The dandelion is, for most people, an extremely common sight. They can be seen scattered across people’s yards and gardens in Europe, Asia, and North and
South America. But, as it turns out, there’s a lot more to
this humble little plant than I’d imagined.
When I was a young child, dandelions were a source of some amusement. When the flowers were immature and yellow, we did the old folk trick, wherein you place the flower underneath someone’s chin. If it reflected yellow, it meant that the person liked butter. Oddly, a long series of scientific studies have shown that this is actually true. Sorry! Just kidding, of course. Why even a six-year-old believes that there’s some connection between a flower and an appreciation of a dairy product doesn’t say much for kids’ common sense. Not to mention, as I recall, it pretty much always reflected yellow—so this was a test which seemingly always had the same result. Later in the season, when the flowers turned into whitish balls of parachute-equipped seeds, was kind of neat, too. Blowing on the flowers and dramatically releasing the seeds was fun, and sort of rebellious, too, in that you were helping to spread a plant that those who kept pure, green, grassy lawns really hated.
The most common name, at least in the
dandelion, is based on the French name for “lion’s tooth,” as the leaves were
considered to resemble these. Other
common names are more obscure, or entertaining.
Evidently the white seedy form of the flower is called a “clock,” but I
can’t recall hearing that one growing up.
An English folk name for them comes from their believed diuretic effect after
scatological, because they’re so typically found on the sides of sidewalks,
where pets often relieve themselves, in Italy they’re known as “dog pisses”
Also, their reputation as being a nuisance is mostly unfounded. Because dandelions are actually a member of the groups called “beneficial weeds” and “companion plants,” as they actually help out in the cultivation of other plants used by people. They attract insect pollinators, release ethylene gas (which helps fruit ripen), add nitrogen to the soil, and bring up nutrients with their deeper tap roots for their shallow-rooted comrades.
I was further surprised to learn that dandelions are a common food source, although evidently not so much in the
U.S. The flowers, leaves, and even roots are all
edible. The greens and flowers are
sometimes eaten raw in salads, or cooked with other foods. The roots can be dried, and ground into a
dandelion version of coffee. They’re
also used to make a British dandelion and burdock (see April 13, 2013 post) flavored
soft drink, and occasionally made into wine.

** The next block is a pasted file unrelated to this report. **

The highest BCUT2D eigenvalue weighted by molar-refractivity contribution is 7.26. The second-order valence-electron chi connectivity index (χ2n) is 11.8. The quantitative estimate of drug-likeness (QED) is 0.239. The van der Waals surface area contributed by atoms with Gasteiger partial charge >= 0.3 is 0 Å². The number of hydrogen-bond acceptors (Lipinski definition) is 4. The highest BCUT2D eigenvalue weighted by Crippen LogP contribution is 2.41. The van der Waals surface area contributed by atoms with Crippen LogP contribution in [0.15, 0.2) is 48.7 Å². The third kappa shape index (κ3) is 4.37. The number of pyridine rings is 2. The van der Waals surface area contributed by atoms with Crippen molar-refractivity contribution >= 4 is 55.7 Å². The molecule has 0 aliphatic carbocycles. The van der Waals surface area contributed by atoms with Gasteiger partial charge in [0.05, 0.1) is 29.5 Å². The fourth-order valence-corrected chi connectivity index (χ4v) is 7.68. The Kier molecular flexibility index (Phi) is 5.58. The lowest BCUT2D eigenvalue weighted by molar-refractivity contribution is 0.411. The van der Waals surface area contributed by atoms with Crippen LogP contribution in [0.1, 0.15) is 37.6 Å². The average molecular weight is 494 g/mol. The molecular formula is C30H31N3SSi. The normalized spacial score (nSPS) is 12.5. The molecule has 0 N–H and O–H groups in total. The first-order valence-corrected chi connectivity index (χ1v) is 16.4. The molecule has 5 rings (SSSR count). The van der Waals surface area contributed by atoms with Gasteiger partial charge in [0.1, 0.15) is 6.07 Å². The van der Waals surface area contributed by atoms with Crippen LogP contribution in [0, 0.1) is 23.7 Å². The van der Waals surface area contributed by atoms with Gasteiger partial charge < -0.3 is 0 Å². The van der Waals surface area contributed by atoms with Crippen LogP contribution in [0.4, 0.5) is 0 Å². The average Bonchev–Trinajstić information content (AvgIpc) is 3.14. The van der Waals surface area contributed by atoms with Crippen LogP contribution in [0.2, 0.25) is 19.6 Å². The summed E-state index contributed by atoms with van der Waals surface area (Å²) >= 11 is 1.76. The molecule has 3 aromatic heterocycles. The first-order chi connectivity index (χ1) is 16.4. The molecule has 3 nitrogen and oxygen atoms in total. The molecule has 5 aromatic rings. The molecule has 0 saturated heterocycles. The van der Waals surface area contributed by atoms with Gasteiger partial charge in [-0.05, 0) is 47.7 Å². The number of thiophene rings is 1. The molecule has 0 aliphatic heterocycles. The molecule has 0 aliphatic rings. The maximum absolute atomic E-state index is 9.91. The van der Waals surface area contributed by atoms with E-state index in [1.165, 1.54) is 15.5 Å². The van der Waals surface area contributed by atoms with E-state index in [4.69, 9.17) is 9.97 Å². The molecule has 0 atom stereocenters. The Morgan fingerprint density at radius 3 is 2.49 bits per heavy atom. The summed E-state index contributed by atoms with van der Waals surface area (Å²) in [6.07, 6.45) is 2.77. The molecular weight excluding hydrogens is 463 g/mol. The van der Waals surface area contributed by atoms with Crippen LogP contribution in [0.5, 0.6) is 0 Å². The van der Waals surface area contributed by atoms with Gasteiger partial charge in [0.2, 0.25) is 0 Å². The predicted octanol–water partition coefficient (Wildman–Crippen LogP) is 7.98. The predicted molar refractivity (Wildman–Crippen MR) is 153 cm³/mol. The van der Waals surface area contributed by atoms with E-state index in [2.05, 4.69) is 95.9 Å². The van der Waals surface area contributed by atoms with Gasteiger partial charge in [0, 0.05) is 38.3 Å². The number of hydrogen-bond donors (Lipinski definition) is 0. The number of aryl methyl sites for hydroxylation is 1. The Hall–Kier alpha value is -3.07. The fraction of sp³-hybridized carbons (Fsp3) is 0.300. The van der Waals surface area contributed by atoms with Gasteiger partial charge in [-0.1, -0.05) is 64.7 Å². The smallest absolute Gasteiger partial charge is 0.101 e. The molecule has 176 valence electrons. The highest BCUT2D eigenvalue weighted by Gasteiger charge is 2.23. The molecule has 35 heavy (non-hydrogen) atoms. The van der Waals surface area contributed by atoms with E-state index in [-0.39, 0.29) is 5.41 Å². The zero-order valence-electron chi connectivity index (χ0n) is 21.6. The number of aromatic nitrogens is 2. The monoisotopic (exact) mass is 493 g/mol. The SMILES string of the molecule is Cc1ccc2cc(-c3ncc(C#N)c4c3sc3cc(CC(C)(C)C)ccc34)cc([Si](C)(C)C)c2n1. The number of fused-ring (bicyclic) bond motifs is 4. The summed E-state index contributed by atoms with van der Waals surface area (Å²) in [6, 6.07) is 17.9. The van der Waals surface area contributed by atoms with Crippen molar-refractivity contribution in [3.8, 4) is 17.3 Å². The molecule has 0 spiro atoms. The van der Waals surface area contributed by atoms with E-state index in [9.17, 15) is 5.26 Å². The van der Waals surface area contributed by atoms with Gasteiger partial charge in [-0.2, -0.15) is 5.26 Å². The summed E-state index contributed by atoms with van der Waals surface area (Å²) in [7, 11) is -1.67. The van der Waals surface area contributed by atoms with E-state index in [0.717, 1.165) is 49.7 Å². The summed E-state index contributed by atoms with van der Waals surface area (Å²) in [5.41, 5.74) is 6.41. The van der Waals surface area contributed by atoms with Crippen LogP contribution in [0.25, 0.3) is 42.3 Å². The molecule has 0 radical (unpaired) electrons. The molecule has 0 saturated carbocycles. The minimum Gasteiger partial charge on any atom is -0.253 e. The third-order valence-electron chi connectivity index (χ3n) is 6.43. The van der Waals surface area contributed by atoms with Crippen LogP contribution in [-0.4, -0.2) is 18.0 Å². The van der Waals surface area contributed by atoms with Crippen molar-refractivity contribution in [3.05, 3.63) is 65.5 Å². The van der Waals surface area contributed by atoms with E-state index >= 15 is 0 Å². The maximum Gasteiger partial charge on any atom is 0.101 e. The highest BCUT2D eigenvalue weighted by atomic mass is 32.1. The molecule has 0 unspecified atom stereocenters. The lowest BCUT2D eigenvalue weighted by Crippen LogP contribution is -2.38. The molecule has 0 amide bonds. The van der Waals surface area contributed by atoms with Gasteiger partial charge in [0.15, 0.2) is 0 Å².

Nutritionally dandelions are a solid choice as well. They contain Vitamins K, C, and A, along with
manganese, iron, potassium, and calcium.
They have some potential downsides, though. They can cause allergic reactions for some
consumers, and their pollen can cause minor skin irritations. More seriously, their high potassium level
can cause hyperkalemia in some, and leaves contaminated with snail parasites
can result in the nasty and serious fasciolosis. I didn’t see how to prevent this last
affliction, so it’s probably a good idea to thoroughly wash dandelions before
eating, and probably even safer to buy them in a grocery unless you really know
what you’re doing.
Speaking of groceries, I just had dandelions as a food from a Korean supermarket. It was part of dish called jinga, not to be confused with the tiny wooden block stacking game. It was dandelion plants along with chili powder, onions, salt, sesame, and anchovies. I found it rather disappointing. The main stalks were very tough, and hard to bite through. The leaves coming off of these were softer and had some flavor, but not enough to recommend, even with the abundant spice. Moving on, many years ago I was at a weird winery in the Amana Colonies in
Iowa. Apparently grapes don’t grow well in the
area, as all of their wines were made from other fruits and berries, and
dandelions. The dandelion variety was
strange, and not in a good way. Granted,
I’m not into wine in general, but still, I wasn’t a fan. (Also, as I recall my friends, some of whom
did like wine, also were less than impressed by the dandelion kind. Conversely, I thought the Amana Colonies’
attempts at brewing beer were good—I liked those quite a bit. Furthermore, their German dishes were an
excellent example of this food type.) To
be fair, as I said, there are many ways to eat dandelion, so I’d be willing to
try it in its other forms. But I don’t
have high hopes.
Finally, despite the folk name, I didn’t notice that the dandelions had a particular diuretic effect on me. But, staying on that, I plan to try to promote these slightly naughty names for this plant, and I encourage others to as well. I hope to hear people in the future exclaiming things like, “Look at all those piss-a-beds!” while gazing out into their yards.